Original Research ARTICLE
Diagnosis of drowning and the value of the diatom test in Veterinary Forensic Pathology
- 1Department of Veterinary Medicine and Animal Production, University of Naples Federico II, Italy
- 2Istituto Zooprofilattico Sperimentale delle Venezie, Italy
- 3Department of Biology, University of Naples Federico II, Italy
The detection of diatoms into the organs is considered an important “biological marker” for the diagnosis of drowning in human pathology, but it still has a high possibility for false positive results. The aims of this study were: 1) to evaluate the contribution of pathological examination in drowning cases and 2) to investigate the differences in the number and location of diatoms between animals who died in drowning and non-drowning conditions. For these purposes, thirty dead adult dogs were selected for the study and subdivided into 5 groups. The group A comprised 6 cadavers dead for drowning; the group B comprised 6 control animals; the groups C, D and E comprised 6 animals dead for causes other than drowning and subsequently immersed in water for 24, 48 and 72 hours respectively. On each animal, a complet macroscopic and histological examination and diatom test were performed. Diatoms test and quantification were also performed on drowning mediums. Pathological findings of the animals in the group A showed pulmonary congestion, oedema and haemorrages in the lung. However, similar injuries were also observed in control and experimentally submerged cadavers. In contrast, we observed a statistically differences between drowning animals and all experimentally submerged groups and control animals regarding diatom numbers recovered from organ tissue samples (p<0.05). Therefore, these findings suggest that the number of diatoms may be used as a valid tool to differentiate animals who died in drowning and non-drowning conditions, even if the latter were found in an aquatic environment.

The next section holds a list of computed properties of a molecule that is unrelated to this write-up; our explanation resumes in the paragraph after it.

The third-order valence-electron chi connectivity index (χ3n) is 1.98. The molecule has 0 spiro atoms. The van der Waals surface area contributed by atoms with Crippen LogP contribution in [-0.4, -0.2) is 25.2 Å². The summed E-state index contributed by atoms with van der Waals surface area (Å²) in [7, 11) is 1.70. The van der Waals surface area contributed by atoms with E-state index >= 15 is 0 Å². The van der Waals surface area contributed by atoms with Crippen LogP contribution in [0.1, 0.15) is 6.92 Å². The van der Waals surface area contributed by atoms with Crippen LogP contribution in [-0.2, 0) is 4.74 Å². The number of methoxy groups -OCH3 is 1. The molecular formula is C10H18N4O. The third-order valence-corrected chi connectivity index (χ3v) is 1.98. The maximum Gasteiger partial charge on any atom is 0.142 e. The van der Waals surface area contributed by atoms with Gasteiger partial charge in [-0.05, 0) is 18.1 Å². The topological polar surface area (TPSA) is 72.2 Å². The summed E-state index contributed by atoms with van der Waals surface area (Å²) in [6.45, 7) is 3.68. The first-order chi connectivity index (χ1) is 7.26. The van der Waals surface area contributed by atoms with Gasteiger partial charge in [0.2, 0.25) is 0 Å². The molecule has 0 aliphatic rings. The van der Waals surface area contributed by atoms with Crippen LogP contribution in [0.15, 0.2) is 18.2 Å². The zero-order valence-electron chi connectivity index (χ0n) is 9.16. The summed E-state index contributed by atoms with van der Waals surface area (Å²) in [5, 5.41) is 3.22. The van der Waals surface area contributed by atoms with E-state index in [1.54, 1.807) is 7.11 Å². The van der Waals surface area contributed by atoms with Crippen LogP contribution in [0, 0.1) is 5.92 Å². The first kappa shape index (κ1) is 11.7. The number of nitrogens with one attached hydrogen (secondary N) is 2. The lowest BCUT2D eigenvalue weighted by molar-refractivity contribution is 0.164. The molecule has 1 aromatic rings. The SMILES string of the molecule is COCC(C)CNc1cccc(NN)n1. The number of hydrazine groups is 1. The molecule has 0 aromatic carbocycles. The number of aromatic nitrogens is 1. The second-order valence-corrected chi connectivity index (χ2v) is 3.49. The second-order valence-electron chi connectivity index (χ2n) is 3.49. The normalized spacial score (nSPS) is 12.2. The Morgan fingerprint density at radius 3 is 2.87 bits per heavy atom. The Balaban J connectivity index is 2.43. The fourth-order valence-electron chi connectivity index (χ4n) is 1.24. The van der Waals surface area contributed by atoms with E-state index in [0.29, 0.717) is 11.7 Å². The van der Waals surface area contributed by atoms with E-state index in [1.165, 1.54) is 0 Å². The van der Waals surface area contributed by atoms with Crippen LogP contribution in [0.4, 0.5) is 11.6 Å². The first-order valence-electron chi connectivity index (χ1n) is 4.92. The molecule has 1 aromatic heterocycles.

Keywords: veterinary forensic pathology, diatom, Diatoms test, Drowning, Forensic Medicine
Received: 18 Jul 2019;
Accepted: 29 Oct 2019.
Copyright: © 2019 Piegari, De Biase, D'Acquino, Prisco, Ilsami, Pozzato, Genovese and Paciello. This is an open-access article distributed under the terms of the Creative Commons Attribution License (CC BY). The use, distribution or reproduction in other forums is permitted, provided the original author(s) and the copyright owner(s) are credited and that the original publication in this journal is cited, in accordance with accepted academic practice. No use, distribution or reproduction is permitted which does not comply with these terms.
Dr. Giuseppe Piegari, University of Naples Federico II, Department of Veterinary Medicine and Animal Production, Naples, 80138, Campania, Italy, email@example.com
Dr. Davide De Biase, University of Naples Federico II, Department of Veterinary Medicine and Animal Production, Naples, 80138, Campania, Italy, firstname.lastname@example.org
Prof. Orlando Paciello, University of Naples Federico II, Department of Veterinary Medicine and Animal Production, Naples, 80138, Campania, Italy, email@example.com